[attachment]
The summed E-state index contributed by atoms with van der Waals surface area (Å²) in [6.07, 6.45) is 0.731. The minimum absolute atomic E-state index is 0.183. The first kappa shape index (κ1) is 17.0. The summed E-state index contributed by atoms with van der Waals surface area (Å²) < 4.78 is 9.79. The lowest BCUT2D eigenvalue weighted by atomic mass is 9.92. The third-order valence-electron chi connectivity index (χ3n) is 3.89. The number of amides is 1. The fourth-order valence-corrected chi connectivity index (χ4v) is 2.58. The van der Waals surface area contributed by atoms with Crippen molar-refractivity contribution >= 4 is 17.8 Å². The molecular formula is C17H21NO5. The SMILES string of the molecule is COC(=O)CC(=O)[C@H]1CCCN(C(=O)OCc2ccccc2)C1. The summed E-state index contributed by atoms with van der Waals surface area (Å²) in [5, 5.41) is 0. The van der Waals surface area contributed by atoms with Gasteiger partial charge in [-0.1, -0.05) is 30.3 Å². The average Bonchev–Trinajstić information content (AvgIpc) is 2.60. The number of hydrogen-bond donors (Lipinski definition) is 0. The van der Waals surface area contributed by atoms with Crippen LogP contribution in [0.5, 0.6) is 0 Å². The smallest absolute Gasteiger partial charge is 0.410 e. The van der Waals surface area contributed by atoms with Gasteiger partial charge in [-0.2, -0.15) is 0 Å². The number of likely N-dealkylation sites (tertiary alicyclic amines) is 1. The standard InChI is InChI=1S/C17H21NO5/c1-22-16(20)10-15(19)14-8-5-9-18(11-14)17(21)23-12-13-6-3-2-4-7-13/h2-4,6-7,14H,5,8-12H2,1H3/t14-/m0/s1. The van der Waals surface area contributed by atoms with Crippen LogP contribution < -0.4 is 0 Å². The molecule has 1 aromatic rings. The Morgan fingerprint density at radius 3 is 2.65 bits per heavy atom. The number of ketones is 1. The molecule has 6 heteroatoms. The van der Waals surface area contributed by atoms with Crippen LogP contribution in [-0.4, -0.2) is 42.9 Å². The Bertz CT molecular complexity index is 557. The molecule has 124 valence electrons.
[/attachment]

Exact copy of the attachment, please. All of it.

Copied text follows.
The summed E-state index contributed by atoms with van der Waals surface area (Å²) in [6.07, 6.45) is 0.731. The minimum absolute atomic E-state index is 0.183. The first kappa shape index (κ1) is 17.0. The summed E-state index contributed by atoms with van der Waals surface area (Å²) < 4.78 is 9.79. The lowest BCUT2D eigenvalue weighted by atomic mass is 9.92. The third-order valence-electron chi connectivity index (χ3n) is 3.89. The number of amides is 1. The fourth-order valence-corrected chi connectivity index (χ4v) is 2.58. The van der Waals surface area contributed by atoms with Crippen molar-refractivity contribution >= 4 is 17.8 Å². The molecular formula is C17H21NO5. The SMILES string of the molecule is COC(=O)CC(=O)[C@H]1CCCN(C(=O)OCc2ccccc2)C1. The summed E-state index contributed by atoms with van der Waals surface area (Å²) in [5, 5.41) is 0. The van der Waals surface area contributed by atoms with Gasteiger partial charge in [-0.1, -0.05) is 30.3 Å². The average Bonchev–Trinajstić information content (AvgIpc) is 2.60. The number of hydrogen-bond donors (Lipinski definition) is 0. The van der Waals surface area contributed by atoms with Crippen LogP contribution in [0.5, 0.6) is 0 Å². The smallest absolute Gasteiger partial charge is 0.410 e. The van der Waals surface area contributed by atoms with Gasteiger partial charge in [-0.2, -0.15) is 0 Å². The number of likely N-dealkylation sites (tertiary alicyclic amines) is 1. The standard InChI is InChI=1S/C17H21NO5/c1-22-16(20)10-15(19)14-8-5-9-18(11-14)17(21)23-12-13-6-3-2-4-7-13/h2-4,6-7,14H,5,8-12H2,1H3/t14-/m0/s1. The van der Waals surface area contributed by atoms with Crippen LogP contribution < -0.4 is 0 Å². The molecule has 1 aromatic rings. The Morgan fingerprint density at radius 3 is 2.65 bits per heavy atom. The number of ketones is 1. The molecule has 6 heteroatoms. The van der Waals surface area contributed by atoms with Crippen LogP contribution in [-0.4, -0.2) is 42.9 Å². The Bertz CT molecular complexity index is 557. The molecule has 124 valence electrons.